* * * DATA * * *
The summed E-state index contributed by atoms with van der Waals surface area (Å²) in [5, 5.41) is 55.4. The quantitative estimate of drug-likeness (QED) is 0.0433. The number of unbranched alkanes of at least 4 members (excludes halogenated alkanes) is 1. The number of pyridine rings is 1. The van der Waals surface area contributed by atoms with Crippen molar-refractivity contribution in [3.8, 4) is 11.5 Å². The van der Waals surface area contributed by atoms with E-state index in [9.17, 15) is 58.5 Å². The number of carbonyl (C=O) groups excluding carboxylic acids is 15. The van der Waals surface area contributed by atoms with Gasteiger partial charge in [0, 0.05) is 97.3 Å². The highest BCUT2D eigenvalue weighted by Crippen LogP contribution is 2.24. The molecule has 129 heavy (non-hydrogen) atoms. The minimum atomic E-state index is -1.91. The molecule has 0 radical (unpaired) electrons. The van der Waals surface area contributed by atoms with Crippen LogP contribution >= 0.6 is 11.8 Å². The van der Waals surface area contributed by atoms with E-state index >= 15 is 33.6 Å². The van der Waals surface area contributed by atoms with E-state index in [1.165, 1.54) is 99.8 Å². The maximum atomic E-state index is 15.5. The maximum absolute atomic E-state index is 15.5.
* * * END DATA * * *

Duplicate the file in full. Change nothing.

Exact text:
The summed E-state index contributed by atoms with van der Waals surface area (Å²) in [5, 5.41) is 55.4. The quantitative estimate of drug-likeness (QED) is 0.0433. The number of unbranched alkanes of at least 4 members (excludes halogenated alkanes) is 1. The number of pyridine rings is 1. The van der Waals surface area contributed by atoms with Crippen molar-refractivity contribution in [3.8, 4) is 11.5 Å². The van der Waals surface area contributed by atoms with E-state index in [9.17, 15) is 58.5 Å². The number of carbonyl (C=O) groups excluding carboxylic acids is 15. The van der Waals surface area contributed by atoms with Gasteiger partial charge in [0, 0.05) is 97.3 Å². The highest BCUT2D eigenvalue weighted by Crippen LogP contribution is 2.24. The molecule has 129 heavy (non-hydrogen) atoms. The minimum atomic E-state index is -1.91. The molecule has 0 radical (unpaired) electrons. The van der Waals surface area contributed by atoms with Crippen LogP contribution >= 0.6 is 11.8 Å². The van der Waals surface area contributed by atoms with E-state index >= 15 is 33.6 Å². The van der Waals surface area contributed by atoms with E-state index in [1.165, 1.54) is 99.8 Å². The maximum atomic E-state index is 15.5. The maximum absolute atomic E-state index is 15.5.